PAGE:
Conversion Hindsight

Entering Catholic Church

I need to interrupt my series on Sermon on The Mount.  It seems appropriate to me to reflect this Easter on what my life is like since the big change.  Not a sex change operation.  Not a marriage situation.  A lot less of a change than that but some would say more.

For those of you who are new to my blog, I became a Catholic at Easter Vigil 2013 in Wickenburg, Arizona.  This was after considering myself a lifer Protestant for thirty years.  I had been in several denominations and one underground church.  My direct formation had included periods of discipleship from godly men and a semi-formal theological institution at a good church that I went to for several years at Living Hope Fellowship in Aloha, Oregon.  For a few years I was educated in theology, biblical hermeneutics and church history.  With the richness of those experiences, one would think that would stay a Protestant.

But being a Protestant was not enough.  After my wife and I left a great church in Portland when we moved to the suburbs, something seemed to be missing.  I had these occasional “bread crumbs” that I was not getting resolved.  Where is there a solid, unifying stance on social issues in Christianity?  Why did communion always seem to have something missing?  Why is there so much division?  And one question that I always had was: How can Christianity reclaim the lost,mysterious truths of the 1st century?

When we had moved to Arizona for a few months, I had some inexplicable obsession on the Lord’s Prayer.  It was so much in my head that it felt like a touch of insanity.  All I could pray was something like, “God, get this out of my head or show me your kingdom!”

One fateful night I stumbled on a show while channel surfing called, “Genesis to Jesus”.  It was a bible study led by Dr. Scott Hahn that traced patterns through the bible that anticipate both the coming of Jesus as Messiah and also The Catholic Church with it’s expression of grace and truth in the sacraments.  I went to many resources on the internet soon including from Protestant websites that presupposed that Catholics do not live a Christian life.  I prayed for God’s wisdom and really tried to “play both sides of the chess board”.  God won out and His leading has been the Catholic Church.  I was received in 2013 and my wife was received in 2014.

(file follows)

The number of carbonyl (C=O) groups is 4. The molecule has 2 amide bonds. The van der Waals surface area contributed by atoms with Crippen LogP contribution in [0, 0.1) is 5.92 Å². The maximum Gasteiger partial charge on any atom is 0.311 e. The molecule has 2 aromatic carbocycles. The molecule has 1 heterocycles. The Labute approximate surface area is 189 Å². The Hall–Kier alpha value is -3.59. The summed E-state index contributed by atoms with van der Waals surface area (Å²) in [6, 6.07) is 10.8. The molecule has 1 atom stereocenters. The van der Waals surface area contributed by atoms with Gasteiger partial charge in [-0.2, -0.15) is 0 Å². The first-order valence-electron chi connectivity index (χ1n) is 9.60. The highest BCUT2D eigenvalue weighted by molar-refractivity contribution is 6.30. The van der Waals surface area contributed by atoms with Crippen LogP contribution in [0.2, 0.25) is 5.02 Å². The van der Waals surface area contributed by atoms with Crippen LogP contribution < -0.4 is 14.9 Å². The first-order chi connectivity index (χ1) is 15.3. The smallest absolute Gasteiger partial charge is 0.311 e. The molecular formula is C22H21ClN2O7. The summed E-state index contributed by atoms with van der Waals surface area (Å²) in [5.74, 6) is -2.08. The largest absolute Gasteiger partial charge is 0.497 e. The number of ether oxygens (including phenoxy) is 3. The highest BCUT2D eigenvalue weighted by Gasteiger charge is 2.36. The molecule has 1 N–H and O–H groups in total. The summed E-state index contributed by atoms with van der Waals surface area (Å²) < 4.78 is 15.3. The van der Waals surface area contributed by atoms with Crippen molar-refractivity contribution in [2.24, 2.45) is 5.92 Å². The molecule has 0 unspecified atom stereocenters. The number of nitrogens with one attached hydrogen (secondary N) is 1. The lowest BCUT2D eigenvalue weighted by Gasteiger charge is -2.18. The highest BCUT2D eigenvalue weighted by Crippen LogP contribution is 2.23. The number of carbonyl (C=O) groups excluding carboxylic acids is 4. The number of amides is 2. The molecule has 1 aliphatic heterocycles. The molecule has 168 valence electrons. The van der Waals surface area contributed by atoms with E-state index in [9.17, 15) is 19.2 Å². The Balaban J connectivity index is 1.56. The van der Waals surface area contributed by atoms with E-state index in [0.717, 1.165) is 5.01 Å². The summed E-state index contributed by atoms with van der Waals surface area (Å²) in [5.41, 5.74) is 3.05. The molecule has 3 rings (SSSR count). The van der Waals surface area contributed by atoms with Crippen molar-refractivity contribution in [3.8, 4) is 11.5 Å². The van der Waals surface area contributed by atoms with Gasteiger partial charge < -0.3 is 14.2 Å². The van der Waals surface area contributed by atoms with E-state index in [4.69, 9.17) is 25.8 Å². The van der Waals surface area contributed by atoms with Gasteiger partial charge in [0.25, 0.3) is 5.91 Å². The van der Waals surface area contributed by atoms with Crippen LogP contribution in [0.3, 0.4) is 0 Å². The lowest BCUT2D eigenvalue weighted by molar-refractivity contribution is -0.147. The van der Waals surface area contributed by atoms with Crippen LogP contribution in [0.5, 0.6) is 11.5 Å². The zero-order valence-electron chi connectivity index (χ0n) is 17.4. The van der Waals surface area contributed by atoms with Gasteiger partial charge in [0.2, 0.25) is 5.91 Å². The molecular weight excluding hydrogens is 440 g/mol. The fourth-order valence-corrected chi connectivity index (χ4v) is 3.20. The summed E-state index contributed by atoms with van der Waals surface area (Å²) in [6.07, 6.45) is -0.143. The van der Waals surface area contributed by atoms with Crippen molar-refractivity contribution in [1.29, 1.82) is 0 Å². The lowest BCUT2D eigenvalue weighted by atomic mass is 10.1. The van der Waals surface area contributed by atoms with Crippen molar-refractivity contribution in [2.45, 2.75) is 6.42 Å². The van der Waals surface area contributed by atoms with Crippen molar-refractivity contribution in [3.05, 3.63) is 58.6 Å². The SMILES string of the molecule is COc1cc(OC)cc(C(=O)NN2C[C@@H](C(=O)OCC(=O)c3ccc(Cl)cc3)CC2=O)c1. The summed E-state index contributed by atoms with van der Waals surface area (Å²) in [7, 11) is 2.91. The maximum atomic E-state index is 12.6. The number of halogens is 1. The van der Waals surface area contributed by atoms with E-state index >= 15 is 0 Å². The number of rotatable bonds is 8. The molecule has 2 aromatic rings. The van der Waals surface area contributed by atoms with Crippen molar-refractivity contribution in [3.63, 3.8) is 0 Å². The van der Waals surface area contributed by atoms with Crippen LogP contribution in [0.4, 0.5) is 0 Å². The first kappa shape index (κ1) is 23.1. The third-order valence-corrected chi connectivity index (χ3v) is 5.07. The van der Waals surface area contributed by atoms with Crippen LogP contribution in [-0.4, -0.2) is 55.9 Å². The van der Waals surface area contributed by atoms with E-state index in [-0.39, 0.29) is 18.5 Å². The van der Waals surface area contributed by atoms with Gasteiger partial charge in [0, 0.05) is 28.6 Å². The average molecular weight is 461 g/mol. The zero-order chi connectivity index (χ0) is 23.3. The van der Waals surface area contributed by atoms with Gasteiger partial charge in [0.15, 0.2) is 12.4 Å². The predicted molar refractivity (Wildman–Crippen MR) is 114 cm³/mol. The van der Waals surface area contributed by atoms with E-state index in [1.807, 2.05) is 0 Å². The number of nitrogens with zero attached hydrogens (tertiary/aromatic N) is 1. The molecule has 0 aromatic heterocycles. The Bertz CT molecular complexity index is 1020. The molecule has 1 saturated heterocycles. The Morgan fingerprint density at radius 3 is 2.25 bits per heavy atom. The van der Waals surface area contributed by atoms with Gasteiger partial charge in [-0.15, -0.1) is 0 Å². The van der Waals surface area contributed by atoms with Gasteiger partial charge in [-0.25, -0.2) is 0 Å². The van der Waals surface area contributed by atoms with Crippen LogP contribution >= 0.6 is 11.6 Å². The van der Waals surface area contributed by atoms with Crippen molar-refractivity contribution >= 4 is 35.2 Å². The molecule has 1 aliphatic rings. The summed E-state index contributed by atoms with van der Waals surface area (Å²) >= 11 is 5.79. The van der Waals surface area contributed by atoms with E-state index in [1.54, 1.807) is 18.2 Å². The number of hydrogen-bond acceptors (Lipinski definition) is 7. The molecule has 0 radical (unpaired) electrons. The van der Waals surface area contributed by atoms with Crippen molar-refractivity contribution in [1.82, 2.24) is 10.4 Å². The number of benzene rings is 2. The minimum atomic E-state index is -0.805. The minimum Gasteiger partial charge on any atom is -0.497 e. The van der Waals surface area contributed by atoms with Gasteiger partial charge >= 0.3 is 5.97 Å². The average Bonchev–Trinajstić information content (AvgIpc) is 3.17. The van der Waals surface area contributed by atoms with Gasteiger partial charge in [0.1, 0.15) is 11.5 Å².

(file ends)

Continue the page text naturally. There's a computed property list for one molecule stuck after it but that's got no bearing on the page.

So what has changed concretely in how I live my life?

In the words of Catholic concert from Protestantism, “I get to know my sins are forgiven”.  This is not to say that I could not ask God for forgiveness before.  But in the sacrament of reconciliation unveiled in Sacred Scripture (Matthew 9:28, John 20:21-23, James 5:14-15) and Sacred Tradition there is a more holistic experience of God’s forgiveness.  Let me be clear on one point: I do not confess my sins to a priest instead of God.  I confess to God, occasionally, through a priest because when I sin it is against God and the Body.  God is not lessened but magnified.

That brings me to another aspect: Mary.  She said “my soul magnifies the Lord”.  When i reflect on Mary and ask for her intercession as the Queen of Heaven (Revelation 12:1-6) my appreciation of Jesus in the Incarnation and Atonement is only more well rounded which includes that the Kingdom is not “an old boys club”.  Starting with Mary, and not only because of her, I would say that the Catholic Church is the most feminist organization in the world.  And I say that with complete confidence as a masters level social worker.

And as a social worker I can turn to social issues. There is not enough space in one blog to address this property.  Suffice it to say that I appreciated Humanae Vitae and the parts of Theology of The Body that I have read.  The phrases that stand out in my years as a Catholic are the life and dignity of the human person and “We are called to love people and use things, not love things and use people”.  This ethic full explained has helped me to be more consistently pro-life, pro-traditional marriage and even to be less of a conservative Republican regarding immigration.

Speaking of humanity, there is two more portions of humanity that have been effected by my wife and I coming into the Catholic Church: Josiah and our unborn daughter yet to be named.  We were content with the game plan of having our two kids together my previous three.  But looking into the limitations couples put on the blessing of children stirred something in my wife first when she was not yet joining me in discerning the Catholic Church.  As of August I will hold in my arms by seventh child.

So, yes, I am glad to be Catholic.  The scary part in my research process was that I was not entirely sure what I was losing and what I was gaining. I can say that I am still an evangelical  and charismatic and definitely “a Bible Christian” (The Catholic Church ratified the canon of Sacred Scripture).  What I gained was the Church founded by Jesus, maintained from error on faith and morals and as universal as John 3:16’s words imply.  I am just glad to have hopped aboard and off the “protest”.

Recommended Websites:

http://www.catholicscomehome.org

http://www.catholic.com

http://www.instituteofcatholicculture.org